CAMBRIDGE – National self-determination seems a straightforward moral principle, but it is fraught with problems. After Russia sent troops into Georgia in August 2008, it recognized the independence of two breakaway Georgian provinces, South Ossetia and Abkhazia. When few other states followed its example, Russia pointed out that the NATO countries had used force to help Kosovo separate from Serbia.
Self-determination is generally defined as the right of a people to form its own state. This is an important principle, but who is the self that is to do the determining?
Consider Somalia back in the 1960’s. Africans used the principle of self-determination to end colonial rule. Unlike many other African states, Somalis had roughly the same linguistic and ethnic background. In contrast, neighboring Kenya was formed by colonial rule from dozens of different peoples or tribes, with different linguistic backgrounds and customs. Part of northern Kenya was inhabited by Somalis.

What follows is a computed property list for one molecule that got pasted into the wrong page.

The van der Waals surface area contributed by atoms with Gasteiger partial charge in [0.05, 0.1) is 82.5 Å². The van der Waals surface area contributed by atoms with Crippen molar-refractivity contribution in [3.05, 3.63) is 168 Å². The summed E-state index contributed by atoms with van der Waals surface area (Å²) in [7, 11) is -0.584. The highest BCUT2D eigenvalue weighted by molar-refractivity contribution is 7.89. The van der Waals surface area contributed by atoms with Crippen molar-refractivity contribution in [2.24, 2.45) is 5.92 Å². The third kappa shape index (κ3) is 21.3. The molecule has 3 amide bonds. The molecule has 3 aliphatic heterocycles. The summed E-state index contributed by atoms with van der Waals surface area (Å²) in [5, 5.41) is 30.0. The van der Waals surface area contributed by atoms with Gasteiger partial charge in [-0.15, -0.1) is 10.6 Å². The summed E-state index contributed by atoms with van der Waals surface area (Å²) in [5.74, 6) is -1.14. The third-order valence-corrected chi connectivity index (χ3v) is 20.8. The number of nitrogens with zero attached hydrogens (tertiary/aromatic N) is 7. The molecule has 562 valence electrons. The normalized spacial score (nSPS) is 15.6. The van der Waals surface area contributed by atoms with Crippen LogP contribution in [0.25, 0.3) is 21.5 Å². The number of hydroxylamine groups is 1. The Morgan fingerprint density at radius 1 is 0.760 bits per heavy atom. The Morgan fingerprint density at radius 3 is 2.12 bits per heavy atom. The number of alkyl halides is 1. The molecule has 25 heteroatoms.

Somalia said the principle of national self-determination should allow Somalis in northeastern Kenya (and in the southern Ethiopia) to secede, because they were one Somali nation. Kenya and Ethiopia refused, saying they were still in the process of building a nation. The result was a series of wars in northeast Africa over the Somali nationalist question. The ironic sequel was Somalia’s later fragmentation in a civil war among its clans and warlord leaders.